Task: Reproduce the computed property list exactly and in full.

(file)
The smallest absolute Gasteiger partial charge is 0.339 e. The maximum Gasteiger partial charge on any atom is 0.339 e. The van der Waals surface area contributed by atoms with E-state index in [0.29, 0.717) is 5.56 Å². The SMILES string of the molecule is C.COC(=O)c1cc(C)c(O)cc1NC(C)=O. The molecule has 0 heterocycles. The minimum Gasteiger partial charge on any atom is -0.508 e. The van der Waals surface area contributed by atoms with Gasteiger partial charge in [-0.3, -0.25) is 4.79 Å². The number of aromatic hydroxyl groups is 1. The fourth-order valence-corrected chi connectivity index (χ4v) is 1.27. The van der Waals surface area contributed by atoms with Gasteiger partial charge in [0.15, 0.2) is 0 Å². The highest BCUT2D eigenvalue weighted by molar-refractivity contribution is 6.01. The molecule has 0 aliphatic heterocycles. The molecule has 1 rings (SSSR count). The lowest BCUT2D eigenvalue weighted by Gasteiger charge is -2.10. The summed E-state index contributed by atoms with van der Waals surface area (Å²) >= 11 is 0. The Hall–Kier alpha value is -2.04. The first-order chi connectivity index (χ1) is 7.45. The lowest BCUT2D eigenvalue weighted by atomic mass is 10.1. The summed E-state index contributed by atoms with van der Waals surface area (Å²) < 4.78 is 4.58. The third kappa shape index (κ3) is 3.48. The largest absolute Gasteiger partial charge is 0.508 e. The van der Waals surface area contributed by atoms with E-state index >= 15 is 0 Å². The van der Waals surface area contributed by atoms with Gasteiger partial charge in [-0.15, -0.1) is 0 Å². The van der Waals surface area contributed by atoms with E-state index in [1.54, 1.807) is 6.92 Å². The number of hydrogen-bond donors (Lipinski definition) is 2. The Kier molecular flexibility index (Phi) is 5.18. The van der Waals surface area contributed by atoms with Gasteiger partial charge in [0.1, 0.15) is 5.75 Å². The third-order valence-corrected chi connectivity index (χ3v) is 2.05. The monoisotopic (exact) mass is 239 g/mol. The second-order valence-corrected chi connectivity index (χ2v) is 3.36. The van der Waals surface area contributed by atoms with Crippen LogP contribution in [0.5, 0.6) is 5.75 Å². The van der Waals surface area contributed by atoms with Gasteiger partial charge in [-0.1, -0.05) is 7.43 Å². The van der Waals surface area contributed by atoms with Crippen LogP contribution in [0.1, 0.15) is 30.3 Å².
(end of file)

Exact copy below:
The smallest absolute Gasteiger partial charge is 0.339 e. The maximum Gasteiger partial charge on any atom is 0.339 e. The van der Waals surface area contributed by atoms with E-state index in [0.29, 0.717) is 5.56 Å². The SMILES string of the molecule is C.COC(=O)c1cc(C)c(O)cc1NC(C)=O. The molecule has 0 heterocycles. The minimum Gasteiger partial charge on any atom is -0.508 e. The van der Waals surface area contributed by atoms with Gasteiger partial charge in [-0.3, -0.25) is 4.79 Å². The number of aromatic hydroxyl groups is 1. The fourth-order valence-corrected chi connectivity index (χ4v) is 1.27. The van der Waals surface area contributed by atoms with Gasteiger partial charge in [0.15, 0.2) is 0 Å². The highest BCUT2D eigenvalue weighted by molar-refractivity contribution is 6.01. The molecule has 0 aliphatic heterocycles. The molecule has 1 rings (SSSR count). The lowest BCUT2D eigenvalue weighted by Gasteiger charge is -2.10. The summed E-state index contributed by atoms with van der Waals surface area (Å²) >= 11 is 0. The Hall–Kier alpha value is -2.04. The first-order chi connectivity index (χ1) is 7.45. The lowest BCUT2D eigenvalue weighted by atomic mass is 10.1. The summed E-state index contributed by atoms with van der Waals surface area (Å²) < 4.78 is 4.58. The third kappa shape index (κ3) is 3.48. The largest absolute Gasteiger partial charge is 0.508 e. The van der Waals surface area contributed by atoms with E-state index >= 15 is 0 Å². The van der Waals surface area contributed by atoms with Gasteiger partial charge in [-0.15, -0.1) is 0 Å². The van der Waals surface area contributed by atoms with E-state index in [1.54, 1.807) is 6.92 Å². The number of hydrogen-bond donors (Lipinski definition) is 2. The Kier molecular flexibility index (Phi) is 5.18. The van der Waals surface area contributed by atoms with Gasteiger partial charge in [0.1, 0.15) is 5.75 Å². The third-order valence-corrected chi connectivity index (χ3v) is 2.05. The monoisotopic (exact) mass is 239 g/mol. The second-order valence-corrected chi connectivity index (χ2v) is 3.36. The van der Waals surface area contributed by atoms with Crippen LogP contribution in [0.5, 0.6) is 5.75 Å². The van der Waals surface area contributed by atoms with Gasteiger partial charge in [-0.1, -0.05) is 7.43 Å². The van der Waals surface area contributed by atoms with Crippen LogP contribution in [0.1, 0.15) is 30.3 Å².